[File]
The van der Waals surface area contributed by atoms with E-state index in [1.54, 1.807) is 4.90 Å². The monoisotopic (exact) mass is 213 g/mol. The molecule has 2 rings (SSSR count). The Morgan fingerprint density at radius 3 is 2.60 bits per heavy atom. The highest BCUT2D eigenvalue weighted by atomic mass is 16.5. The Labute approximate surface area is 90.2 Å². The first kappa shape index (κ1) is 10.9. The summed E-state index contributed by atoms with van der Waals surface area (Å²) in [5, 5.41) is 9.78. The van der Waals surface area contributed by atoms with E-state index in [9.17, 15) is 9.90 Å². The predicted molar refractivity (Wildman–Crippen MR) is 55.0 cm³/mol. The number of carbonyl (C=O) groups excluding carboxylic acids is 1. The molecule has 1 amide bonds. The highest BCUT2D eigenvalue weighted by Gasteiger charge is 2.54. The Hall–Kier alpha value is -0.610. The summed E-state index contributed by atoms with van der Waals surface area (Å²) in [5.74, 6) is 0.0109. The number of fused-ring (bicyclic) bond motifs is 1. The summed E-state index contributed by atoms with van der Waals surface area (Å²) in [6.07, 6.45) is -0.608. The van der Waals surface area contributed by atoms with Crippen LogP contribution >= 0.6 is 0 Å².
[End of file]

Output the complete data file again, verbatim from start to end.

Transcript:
The van der Waals surface area contributed by atoms with E-state index in [1.54, 1.807) is 4.90 Å². The monoisotopic (exact) mass is 213 g/mol. The molecule has 2 rings (SSSR count). The Morgan fingerprint density at radius 3 is 2.60 bits per heavy atom. The highest BCUT2D eigenvalue weighted by atomic mass is 16.5. The Labute approximate surface area is 90.2 Å². The first kappa shape index (κ1) is 10.9. The summed E-state index contributed by atoms with van der Waals surface area (Å²) in [5, 5.41) is 9.78. The van der Waals surface area contributed by atoms with E-state index in [9.17, 15) is 9.90 Å². The predicted molar refractivity (Wildman–Crippen MR) is 55.0 cm³/mol. The number of carbonyl (C=O) groups excluding carboxylic acids is 1. The molecule has 1 amide bonds. The highest BCUT2D eigenvalue weighted by Gasteiger charge is 2.54. The Hall–Kier alpha value is -0.610. The summed E-state index contributed by atoms with van der Waals surface area (Å²) in [5.74, 6) is 0.0109. The number of fused-ring (bicyclic) bond motifs is 1. The summed E-state index contributed by atoms with van der Waals surface area (Å²) in [6.07, 6.45) is -0.608. The van der Waals surface area contributed by atoms with Crippen LogP contribution >= 0.6 is 0 Å².